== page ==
Wednesday, June 23, 2010
I should have seen it immediately - this is a great film.
The Host (for the two or three of you who haven't seen it already) is a South Korean monster movie that centers around a mutated fish-frog beast, a deadly virus, an inept Korean government, a corrupt and exploitative American presence, and a sleepy-headed protagonist that no one will listen to.
What you might expect is a typical low-budget monster movie that at best achieves levels of entertaining camp.
What you get however, is the best monster movie since... dang, since I don't know when. It is surely better than Cloverfield, or that horrible Roland Emmerich Godzilla farce. It is at times funny, scary, politically scathing and heart-wrenching. It is also beautifully shot and masterfully directed from a script that focuses on (gasp) character development over blowing things up.
Interestingly enough, this was not some low-budget genre piece, this was a major blockbuster-type big-budget film (at least in South Korean terms - about $10 million), that still managed to hold onto its core vision. You see, this is a monster movie that really isn't all that interested in the monster - this is very simply a story about a father who has lost his daughter and will do anything to get her back. It is also a story about family - non-traditional family structures and the love that binds them.
Just as Let The Right One In raised the bar for vampire movies by taking a more low-key and personal approach, The Host reboots the monster movie by focusing on the real effects on people's lives. Yes, I know many movies try this approach (I actually thought Spielberg's War of The Worlds did a pretty good job), but most fail because their heart really isn't in it. While they pay lip service to building their characters and relationships, they really just want to get to the money shots of big-ass monsters smashing shit up.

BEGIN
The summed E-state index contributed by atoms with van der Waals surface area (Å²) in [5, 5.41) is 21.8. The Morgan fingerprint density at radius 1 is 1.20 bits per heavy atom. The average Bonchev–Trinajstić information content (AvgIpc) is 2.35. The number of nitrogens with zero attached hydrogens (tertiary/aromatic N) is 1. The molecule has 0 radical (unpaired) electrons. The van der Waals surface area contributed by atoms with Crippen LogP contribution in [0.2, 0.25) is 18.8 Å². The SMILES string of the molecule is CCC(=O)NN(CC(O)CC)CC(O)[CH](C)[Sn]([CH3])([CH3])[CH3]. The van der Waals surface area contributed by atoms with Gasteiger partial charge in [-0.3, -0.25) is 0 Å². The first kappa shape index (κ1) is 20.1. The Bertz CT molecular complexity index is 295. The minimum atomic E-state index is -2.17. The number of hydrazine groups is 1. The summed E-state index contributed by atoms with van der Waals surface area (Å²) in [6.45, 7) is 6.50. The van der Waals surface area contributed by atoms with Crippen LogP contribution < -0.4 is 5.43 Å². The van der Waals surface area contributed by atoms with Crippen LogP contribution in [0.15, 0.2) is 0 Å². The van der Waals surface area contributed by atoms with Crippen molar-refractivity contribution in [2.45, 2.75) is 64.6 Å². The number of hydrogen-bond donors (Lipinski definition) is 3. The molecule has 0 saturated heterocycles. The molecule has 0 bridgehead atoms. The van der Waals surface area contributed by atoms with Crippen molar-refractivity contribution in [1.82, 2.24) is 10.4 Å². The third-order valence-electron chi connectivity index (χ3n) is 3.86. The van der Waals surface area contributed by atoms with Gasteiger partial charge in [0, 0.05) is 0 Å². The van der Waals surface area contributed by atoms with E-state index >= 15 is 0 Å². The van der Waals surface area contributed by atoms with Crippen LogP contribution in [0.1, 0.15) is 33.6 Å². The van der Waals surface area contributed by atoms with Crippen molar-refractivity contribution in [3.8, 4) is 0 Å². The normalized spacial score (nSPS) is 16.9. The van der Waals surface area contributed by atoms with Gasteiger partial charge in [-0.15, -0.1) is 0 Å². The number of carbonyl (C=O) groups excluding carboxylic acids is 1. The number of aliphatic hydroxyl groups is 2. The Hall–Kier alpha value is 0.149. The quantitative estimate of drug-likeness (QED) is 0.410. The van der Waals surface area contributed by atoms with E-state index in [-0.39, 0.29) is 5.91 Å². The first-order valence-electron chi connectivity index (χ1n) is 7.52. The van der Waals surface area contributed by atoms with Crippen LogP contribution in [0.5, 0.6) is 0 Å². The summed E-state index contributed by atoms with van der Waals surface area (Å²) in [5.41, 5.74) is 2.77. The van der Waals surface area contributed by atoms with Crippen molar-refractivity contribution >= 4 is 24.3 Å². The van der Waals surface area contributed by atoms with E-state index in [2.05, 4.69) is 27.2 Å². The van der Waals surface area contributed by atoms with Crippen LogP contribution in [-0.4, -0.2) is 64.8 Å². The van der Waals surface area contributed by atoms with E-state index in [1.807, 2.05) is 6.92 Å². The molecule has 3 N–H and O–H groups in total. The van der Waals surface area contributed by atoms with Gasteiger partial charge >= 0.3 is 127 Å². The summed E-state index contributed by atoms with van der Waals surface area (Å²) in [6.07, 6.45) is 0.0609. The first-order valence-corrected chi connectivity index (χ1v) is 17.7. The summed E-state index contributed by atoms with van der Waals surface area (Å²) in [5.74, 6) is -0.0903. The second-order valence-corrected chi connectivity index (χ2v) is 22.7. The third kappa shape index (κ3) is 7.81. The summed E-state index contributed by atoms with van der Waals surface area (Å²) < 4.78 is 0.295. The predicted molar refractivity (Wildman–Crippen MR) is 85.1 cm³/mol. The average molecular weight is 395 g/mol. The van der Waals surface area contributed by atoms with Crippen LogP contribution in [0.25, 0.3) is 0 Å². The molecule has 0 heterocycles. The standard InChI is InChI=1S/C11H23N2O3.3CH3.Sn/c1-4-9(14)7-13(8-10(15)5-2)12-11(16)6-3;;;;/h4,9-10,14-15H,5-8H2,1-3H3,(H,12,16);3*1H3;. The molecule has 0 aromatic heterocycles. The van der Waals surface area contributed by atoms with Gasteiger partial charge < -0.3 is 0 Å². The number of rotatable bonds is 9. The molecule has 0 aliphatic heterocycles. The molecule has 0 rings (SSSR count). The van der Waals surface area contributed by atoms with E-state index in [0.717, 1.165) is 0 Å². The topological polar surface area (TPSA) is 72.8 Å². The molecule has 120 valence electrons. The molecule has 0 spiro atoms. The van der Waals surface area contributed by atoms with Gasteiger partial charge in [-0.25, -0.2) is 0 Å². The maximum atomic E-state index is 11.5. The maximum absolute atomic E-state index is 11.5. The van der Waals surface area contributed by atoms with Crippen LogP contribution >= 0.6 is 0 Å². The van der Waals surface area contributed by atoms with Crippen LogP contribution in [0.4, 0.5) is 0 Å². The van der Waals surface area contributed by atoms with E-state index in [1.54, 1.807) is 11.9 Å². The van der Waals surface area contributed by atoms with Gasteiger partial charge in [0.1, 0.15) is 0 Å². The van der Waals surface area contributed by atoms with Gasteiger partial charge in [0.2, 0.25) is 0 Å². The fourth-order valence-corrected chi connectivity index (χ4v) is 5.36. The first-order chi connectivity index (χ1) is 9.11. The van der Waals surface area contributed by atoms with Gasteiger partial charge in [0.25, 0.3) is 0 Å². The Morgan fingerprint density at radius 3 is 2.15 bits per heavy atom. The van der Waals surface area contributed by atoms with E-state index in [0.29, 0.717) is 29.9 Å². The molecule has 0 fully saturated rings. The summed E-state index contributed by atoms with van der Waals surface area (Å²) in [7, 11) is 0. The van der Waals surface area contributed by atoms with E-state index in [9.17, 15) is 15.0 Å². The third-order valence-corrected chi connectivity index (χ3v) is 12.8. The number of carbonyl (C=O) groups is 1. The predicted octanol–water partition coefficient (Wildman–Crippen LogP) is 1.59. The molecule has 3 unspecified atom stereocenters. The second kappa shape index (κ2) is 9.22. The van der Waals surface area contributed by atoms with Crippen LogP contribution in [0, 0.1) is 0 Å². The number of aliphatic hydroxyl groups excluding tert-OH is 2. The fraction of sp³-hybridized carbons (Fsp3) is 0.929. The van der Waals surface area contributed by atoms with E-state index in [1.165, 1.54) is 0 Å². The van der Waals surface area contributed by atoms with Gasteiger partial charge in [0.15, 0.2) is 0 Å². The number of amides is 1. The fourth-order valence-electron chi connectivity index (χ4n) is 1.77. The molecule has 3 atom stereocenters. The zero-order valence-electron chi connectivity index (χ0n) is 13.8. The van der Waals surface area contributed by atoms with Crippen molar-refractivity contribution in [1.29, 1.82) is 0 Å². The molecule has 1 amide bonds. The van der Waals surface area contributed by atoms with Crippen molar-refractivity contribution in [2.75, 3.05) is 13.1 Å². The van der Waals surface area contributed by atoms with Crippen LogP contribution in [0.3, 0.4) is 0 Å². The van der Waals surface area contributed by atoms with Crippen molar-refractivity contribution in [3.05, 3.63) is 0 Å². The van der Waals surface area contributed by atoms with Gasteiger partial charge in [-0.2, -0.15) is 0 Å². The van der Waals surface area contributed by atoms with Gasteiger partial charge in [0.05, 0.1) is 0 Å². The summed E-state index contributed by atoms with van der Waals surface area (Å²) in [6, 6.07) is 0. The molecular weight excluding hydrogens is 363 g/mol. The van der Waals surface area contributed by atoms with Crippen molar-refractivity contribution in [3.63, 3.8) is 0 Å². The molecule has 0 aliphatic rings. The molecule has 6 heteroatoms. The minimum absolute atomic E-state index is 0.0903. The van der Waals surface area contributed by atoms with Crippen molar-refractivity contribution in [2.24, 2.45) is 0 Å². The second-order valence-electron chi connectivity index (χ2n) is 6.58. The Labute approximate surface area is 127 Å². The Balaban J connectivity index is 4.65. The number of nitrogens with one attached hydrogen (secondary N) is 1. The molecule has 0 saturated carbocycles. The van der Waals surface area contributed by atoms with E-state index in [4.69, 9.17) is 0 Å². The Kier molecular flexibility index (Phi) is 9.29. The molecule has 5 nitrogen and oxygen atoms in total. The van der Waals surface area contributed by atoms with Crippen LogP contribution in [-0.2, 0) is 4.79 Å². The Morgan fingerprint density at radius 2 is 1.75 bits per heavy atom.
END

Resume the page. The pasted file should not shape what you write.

The Host presents us with a family that will fight for each other and die for each other. When their government, police and military not only let them down but actively try to capture and torture them at every turn, they have only themselves to rely on - nothing but their dogged determination, a few molotov cocktails and a bow and arrow to fell the angry beast.
This is also a story of redemption - where every character gets a second chance to overcome their own personal demons - some fail and some succeed. What more could one ask from a movie.